Cacao And Its Sweet Benefits
Dark chocolate (>70%) has been described as mood food, and whilst a great deal of anecdotal evidence exists that chocolate affects mood, there is still some debate as to whether it reduces depressive behaviour or is consumed as part of depressive behaviour.,
Chocolate’s mood state effects are purported to be due to its many psychoactive ingredients, including several biogenic stimulant amines, two analogues of anandamine (producing effects akin to cannabinoid-inducing euphoria) and interactions with several neurotransmitter systems (e.g. dopamine, serotonin and endorphins) as well as antioxidants including resveratrol, and other flavonoids; catechin, epicatechin, and procyanidins., However the authors suggest that the benefits are not sustained, with emotional “comfort” eating actually contributing to depressed mood.
Dark chocolate at doses between 6 – 40gms or so per day also confer cardiovascular benefits – via its polyphenolic compounds, immune benefits and stroke reduction – so keep it dark and in small daily doses.,,
What To Avoid?
This list will seem depressingly familiar to all Nutritional Therapists as the nature of so many chronic illnesses involves activated and inappropriate immune promotion of inflammatory chemicals. The simple food suggestions listed here are to represent a starting point for supporting someone with a presenting complaint of mood or affect disorders.
I have contributed chapters to two books that along with the editor Martina Watts and colleagues explore the potential role of foods, food supplements and lifestyle change in the support of people with mental health issues., They provide far greater suggestions than can be delivered here.
A diet that contains saturated fats and refined simple carbohydrates and that lacks nutrient dense foods, vegetables and berries adversely impacts on our immune status, increasing inflammation, increasing oxidative stress and neurotrophins. These are all understood to contribute to risk of depression.
First strike research published in 2011 confirmed that adolescent’s diet is linked to their mental health. This also has implication in utero as compounded dietary related issues begin very early in life and, unless mitigated by advantageous food selection as affected individual’s age, the risk for mental health issues increases.
The perinatal environment plays an important role in programming many aspects of physiology and behaviour including metabolism, body weight set point, energy balance regulation and predisposition to mental health-related disorders such as anxiety, depression and attention deficit hyperactivity disorder, learning and behavioural disorders/autistic spectrum. Maternal health and nutritional status heavily influence the early environment and have a long-term impact on critical central pathways, including the serotonergic system and dopaminergic systems. In other words we are never too young or old to benefit from lifestyle interventions as described in this article.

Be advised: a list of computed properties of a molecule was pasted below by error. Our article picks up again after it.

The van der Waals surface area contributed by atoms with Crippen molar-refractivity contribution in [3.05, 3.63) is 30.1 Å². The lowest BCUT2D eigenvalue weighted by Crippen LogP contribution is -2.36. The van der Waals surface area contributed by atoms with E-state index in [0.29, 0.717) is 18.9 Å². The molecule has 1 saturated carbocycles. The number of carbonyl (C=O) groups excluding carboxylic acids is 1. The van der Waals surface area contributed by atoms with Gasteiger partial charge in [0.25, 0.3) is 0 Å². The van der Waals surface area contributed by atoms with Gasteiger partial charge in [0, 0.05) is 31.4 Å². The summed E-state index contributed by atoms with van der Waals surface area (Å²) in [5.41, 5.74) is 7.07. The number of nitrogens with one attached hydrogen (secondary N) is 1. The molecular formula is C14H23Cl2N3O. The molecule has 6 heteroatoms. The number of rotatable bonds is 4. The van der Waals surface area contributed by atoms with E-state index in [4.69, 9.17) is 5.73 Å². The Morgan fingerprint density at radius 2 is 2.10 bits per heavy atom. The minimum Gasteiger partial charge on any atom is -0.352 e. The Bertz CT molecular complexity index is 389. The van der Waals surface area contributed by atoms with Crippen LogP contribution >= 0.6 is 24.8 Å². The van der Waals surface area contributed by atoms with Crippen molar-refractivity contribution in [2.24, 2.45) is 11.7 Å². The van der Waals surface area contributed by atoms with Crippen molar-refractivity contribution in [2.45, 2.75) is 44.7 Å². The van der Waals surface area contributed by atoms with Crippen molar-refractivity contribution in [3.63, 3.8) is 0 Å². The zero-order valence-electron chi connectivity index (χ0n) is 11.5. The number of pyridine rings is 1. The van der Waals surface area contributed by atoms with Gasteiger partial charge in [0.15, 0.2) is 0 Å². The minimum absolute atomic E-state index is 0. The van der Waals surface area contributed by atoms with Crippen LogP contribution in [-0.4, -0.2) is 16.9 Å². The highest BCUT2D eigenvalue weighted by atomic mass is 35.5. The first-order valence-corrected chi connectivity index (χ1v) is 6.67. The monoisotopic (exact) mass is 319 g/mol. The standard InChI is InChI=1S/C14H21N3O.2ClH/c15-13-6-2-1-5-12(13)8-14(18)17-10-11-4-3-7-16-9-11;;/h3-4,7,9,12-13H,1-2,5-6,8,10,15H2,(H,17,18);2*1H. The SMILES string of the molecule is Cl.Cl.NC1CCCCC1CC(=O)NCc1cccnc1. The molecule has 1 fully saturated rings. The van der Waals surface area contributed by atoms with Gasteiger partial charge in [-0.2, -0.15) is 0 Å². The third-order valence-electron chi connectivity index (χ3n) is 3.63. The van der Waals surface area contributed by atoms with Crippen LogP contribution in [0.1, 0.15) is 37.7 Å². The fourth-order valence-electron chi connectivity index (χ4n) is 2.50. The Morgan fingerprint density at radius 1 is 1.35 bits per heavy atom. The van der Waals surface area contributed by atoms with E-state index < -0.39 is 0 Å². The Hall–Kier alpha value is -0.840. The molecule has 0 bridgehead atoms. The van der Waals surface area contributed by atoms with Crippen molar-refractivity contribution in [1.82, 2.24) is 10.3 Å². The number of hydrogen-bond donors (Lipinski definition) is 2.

Healthier diets are associated with reduced mental health symptoms and unhealthy diets with increased mental health symptoms over time.
Looking ahead the gut will almost certainly be a key area of focus for future studies. Not only is the gut the site of nutrient absorption, but also the resident microbial ecosystem of the gut may fine tune the threshold of inflammation and its impact on a wide range of chronic health conditions including those referred to as mental health.
 Collins PY, Patel V, Joestl SS, March D, Insel TR, Daar AS; Scientific Advisory Board and the Executive Committee of the Grand Challenges on Global Mental Health, Anderson W, Dhansay MA, Phillips A, Shurin S, Walport M, Ewart W, Savill SJ, Bordin IA, Costello EJ, Durkin M, Fairburn C, Glass RI, Hall W, Huang Y, Hyman SE, Jamison K, Kaaya S, Kapur S, Kleinman A, Ogunniyi A, Otero-Ojeda A, Poo MM, Ravindranath V, Sahakian BJ, Saxena S, Singer PA, Stein DJ. Grand challenges in global mental health. Nature. 2011 Jul 6;475(7354):27-30. doi: 10.1038/475027a. View Full Paper
 Thomas LJ, Abel A, Ridgway N, Peters T, Kessler D, Hollinghurst S, Turner K, Garland A, Jerrom B, Morrison J, Williams C, Campbell J, Kuyken W, Lewis G, Wiles N. Cognitive behavioural therapy as an adjunct to pharmacotherapy for treatment resistant depression in primary care: the CoBalT randomised controlled trial protocol. Contemp Clin Trials. 2012 Mar;33(2):312-9. Epub 2011 Nov 11. View Abstract
 Herring MP, Puetz TW, O’Connor PJ, Dishman RK. Effect of exercise training on depressive symptoms among patients with a chronic illness: a systematic review and meta-analysis of randomized controlled trials. Arch Intern Med. 2012 Jan 23;172(2):101-11. View Abstract
 Tangney CC, Kwasny MJ, Li H, Wilson RS, Evans DA, Morris MC. Adherence to a Mediterranean-type dietary pattern and cognitive decline in a community population. Am J Clin Nutr. 2011 Mar;93(3):601-7. Epub 2010 Dec 22. View Full Paper
 O’Connor MF, Bower JE, Cho HJ, Creswell JD, Dimitrov S, Hamby ME et al. To assess, to control, to exclude: effects of biobehavioral factors on circulating inflammatory markers. Brain Behav Immun 2009; 23: 887–897. View Full Paper
 Calder PC, Albers R, Antoine JM, Blum S, Bourdet-Sicard R, Ferns GA, Folkerts G, Friedmann PS, Frost GS, Guarner F, Løvik M, Macfarlane S, Meyer PD, M’Rabet L, Serafini M, van Eden W, van Loo J, Vas Dias W, Vidry S, Winklhofer-Roob BM, Zhao J. Inflammatory disease processes and interactions with nutrition. Br J Nutr. 2009 May;101 Suppl 1:S1-45. Review. View Abstract
 Sánchez-Villegas A, Delgado-Rodríguez M, Alonso A, Schlatter J, Lahortiga F, Serra Majem L, Martínez-González MA. Association of the Mediterranean dietary pattern with the incidence of depression: the Seguimiento Universidad de Navarra/University of Navarra follow-up (SUN) cohort. Arch Gen Psychiatry. 2009 Oct;66(10):1090-8. View Abstract
 Fung TT, Rexrode KM, Mantzoros CS, Manson JE, Willett WC, Hu FB. Mediterranean diet and incidence of and mortality from coronary heart disease and stroke in women. Circulation. 2009;119:1093-1100. View Full Paper
 Franco OH, Bonneux L, de Laet C, Peeters A, Steyerberg EW, Mackenbach JP. The Polymeal: a more natural, safer, and probably tastier (than the Polypill) strategy to reduce cardiovascular disease by more than 75%. BMJ. 2004 Dec 18;329(7480):1447-50. Review. View Full Paper